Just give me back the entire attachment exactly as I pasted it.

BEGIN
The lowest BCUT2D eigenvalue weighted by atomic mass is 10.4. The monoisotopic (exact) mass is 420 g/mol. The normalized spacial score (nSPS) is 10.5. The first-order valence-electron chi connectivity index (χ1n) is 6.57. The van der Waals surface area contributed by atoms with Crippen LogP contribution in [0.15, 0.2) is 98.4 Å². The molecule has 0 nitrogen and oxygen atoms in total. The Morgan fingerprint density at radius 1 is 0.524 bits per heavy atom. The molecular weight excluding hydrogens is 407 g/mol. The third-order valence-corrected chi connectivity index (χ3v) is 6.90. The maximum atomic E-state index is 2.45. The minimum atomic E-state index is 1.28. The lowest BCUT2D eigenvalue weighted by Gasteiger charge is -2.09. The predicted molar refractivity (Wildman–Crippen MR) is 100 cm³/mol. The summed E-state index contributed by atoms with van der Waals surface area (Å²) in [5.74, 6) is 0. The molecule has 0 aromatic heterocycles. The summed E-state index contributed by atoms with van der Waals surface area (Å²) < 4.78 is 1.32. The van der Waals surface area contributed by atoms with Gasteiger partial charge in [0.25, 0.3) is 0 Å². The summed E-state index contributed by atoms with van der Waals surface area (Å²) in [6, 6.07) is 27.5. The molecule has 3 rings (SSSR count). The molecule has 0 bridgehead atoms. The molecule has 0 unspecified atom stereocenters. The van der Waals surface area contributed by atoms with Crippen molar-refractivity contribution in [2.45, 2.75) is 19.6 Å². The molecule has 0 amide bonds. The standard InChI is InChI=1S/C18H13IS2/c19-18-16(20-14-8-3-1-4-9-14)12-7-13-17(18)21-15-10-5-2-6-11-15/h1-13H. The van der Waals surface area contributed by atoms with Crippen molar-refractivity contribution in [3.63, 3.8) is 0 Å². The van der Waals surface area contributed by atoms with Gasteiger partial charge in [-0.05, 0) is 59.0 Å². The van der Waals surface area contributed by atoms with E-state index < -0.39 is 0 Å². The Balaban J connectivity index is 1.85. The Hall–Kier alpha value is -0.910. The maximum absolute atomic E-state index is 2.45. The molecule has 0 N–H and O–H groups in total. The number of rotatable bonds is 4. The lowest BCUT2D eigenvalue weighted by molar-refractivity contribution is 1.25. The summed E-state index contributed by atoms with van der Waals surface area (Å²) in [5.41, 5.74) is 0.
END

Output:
The lowest BCUT2D eigenvalue weighted by atomic mass is 10.4. The monoisotopic (exact) mass is 420 g/mol. The normalized spacial score (nSPS) is 10.5. The first-order valence-electron chi connectivity index (χ1n) is 6.57. The van der Waals surface area contributed by atoms with Crippen LogP contribution in [0.15, 0.2) is 98.4 Å². The molecule has 0 nitrogen and oxygen atoms in total. The Morgan fingerprint density at radius 1 is 0.524 bits per heavy atom. The molecular weight excluding hydrogens is 407 g/mol. The third-order valence-corrected chi connectivity index (χ3v) is 6.90. The maximum atomic E-state index is 2.45. The minimum atomic E-state index is 1.28. The lowest BCUT2D eigenvalue weighted by Gasteiger charge is -2.09. The predicted molar refractivity (Wildman–Crippen MR) is 100 cm³/mol. The summed E-state index contributed by atoms with van der Waals surface area (Å²) in [5.74, 6) is 0. The molecule has 0 aromatic heterocycles. The summed E-state index contributed by atoms with van der Waals surface area (Å²) < 4.78 is 1.32. The van der Waals surface area contributed by atoms with Gasteiger partial charge in [0.25, 0.3) is 0 Å². The summed E-state index contributed by atoms with van der Waals surface area (Å²) in [6, 6.07) is 27.5. The molecule has 3 rings (SSSR count). The molecule has 0 bridgehead atoms. The molecule has 0 unspecified atom stereocenters. The van der Waals surface area contributed by atoms with Crippen molar-refractivity contribution in [2.45, 2.75) is 19.6 Å². The molecule has 0 amide bonds. The standard InChI is InChI=1S/C18H13IS2/c19-18-16(20-14-8-3-1-4-9-14)12-7-13-17(18)21-15-10-5-2-6-11-15/h1-13H. The van der Waals surface area contributed by atoms with Crippen molar-refractivity contribution in [3.63, 3.8) is 0 Å². The van der Waals surface area contributed by atoms with Gasteiger partial charge in [-0.05, 0) is 59.0 Å². The van der Waals surface area contributed by atoms with E-state index < -0.39 is 0 Å². The Balaban J connectivity index is 1.85. The Hall–Kier alpha value is -0.910. The maximum absolute atomic E-state index is 2.45. The molecule has 0 N–H and O–H groups in total. The number of rotatable bonds is 4. The lowest BCUT2D eigenvalue weighted by molar-refractivity contribution is 1.25. The summed E-state index contributed by atoms with van der Waals surface area (Å²) in [5.41, 5.74) is 0.